Town Creek Tupelo Encampment
Throughout the Civil War, the Tupelo area was ideal for large numbers of troops to camp, train and recuperate from sickness, wounds and fatigue. There was an abundance of clean water and of billy land was covered with trees that provided shade, wood for shelter and campfires. Typically, 10,000 Confederate troops camped in and around Tupelo as sufficient number of troops were needed to protect railroad tracks, bridges and trestles from raiding Union troops intent on disrupting supply and troop movement. The troops also protected farms from continued Union attempts to and storehouses. Twice the Confederate Army withdrew to Tupelo with huge concentrations of troops, over 60,000 soldiers camped on both sides of Town Creek on the hills overlooking the creek after the fall of Corinth in May 1862. General Hood bad over 20,000 troops here after the Confederate defeat at the Battle of Nashville in 1865. One soldier's description told of looking across the hills and seeing thousands of campfires flickering in the night as the men prepared evening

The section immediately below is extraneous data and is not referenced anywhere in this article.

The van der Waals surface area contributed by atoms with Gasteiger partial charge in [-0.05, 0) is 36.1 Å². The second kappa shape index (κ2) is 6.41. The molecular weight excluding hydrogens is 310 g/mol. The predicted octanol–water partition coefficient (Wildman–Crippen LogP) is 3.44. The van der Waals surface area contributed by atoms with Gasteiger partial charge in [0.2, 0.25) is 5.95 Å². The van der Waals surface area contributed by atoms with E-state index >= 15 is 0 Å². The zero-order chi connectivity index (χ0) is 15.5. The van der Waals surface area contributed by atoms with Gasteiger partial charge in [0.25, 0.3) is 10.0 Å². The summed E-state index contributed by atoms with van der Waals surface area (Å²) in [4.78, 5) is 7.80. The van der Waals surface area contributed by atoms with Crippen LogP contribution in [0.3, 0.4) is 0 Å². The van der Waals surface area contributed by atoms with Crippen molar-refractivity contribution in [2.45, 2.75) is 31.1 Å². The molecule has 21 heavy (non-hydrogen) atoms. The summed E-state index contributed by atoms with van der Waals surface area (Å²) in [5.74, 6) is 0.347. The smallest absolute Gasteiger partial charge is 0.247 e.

meals and huddled around the fires for warmth.
Camp Life in Tupelo
Many Confederate soldiers who spent time in the Tupelo camps remembered those days as "good duty." Life here was much easier
than in other camps. Located on the northern edge of a fertile farming area known as the "Black Belt," it was capable of producing enough grain, livestock and forage to supply the entire Confederate Army of the West. Therefore, the troops stationed here usually had plenty to eat. Corn was the principal crop and was ground into meal that soldiers used along with their ration of baked bread, salt pork, bacon, peas, molasses, coffee and hardtack. They hunted wild game, caught fish and picked berries that grew in abundance. Tupelo camps were clean. Kitchens were frequently furnished with a small, convenient pit for refuse. Soldiers built ovens, ate together in small squads and slept in canvas flies, ten men to a fly. Overall, Tupelo camps were much better than the soldiers were accustomed to, and, accordingly, troop morale was usually high.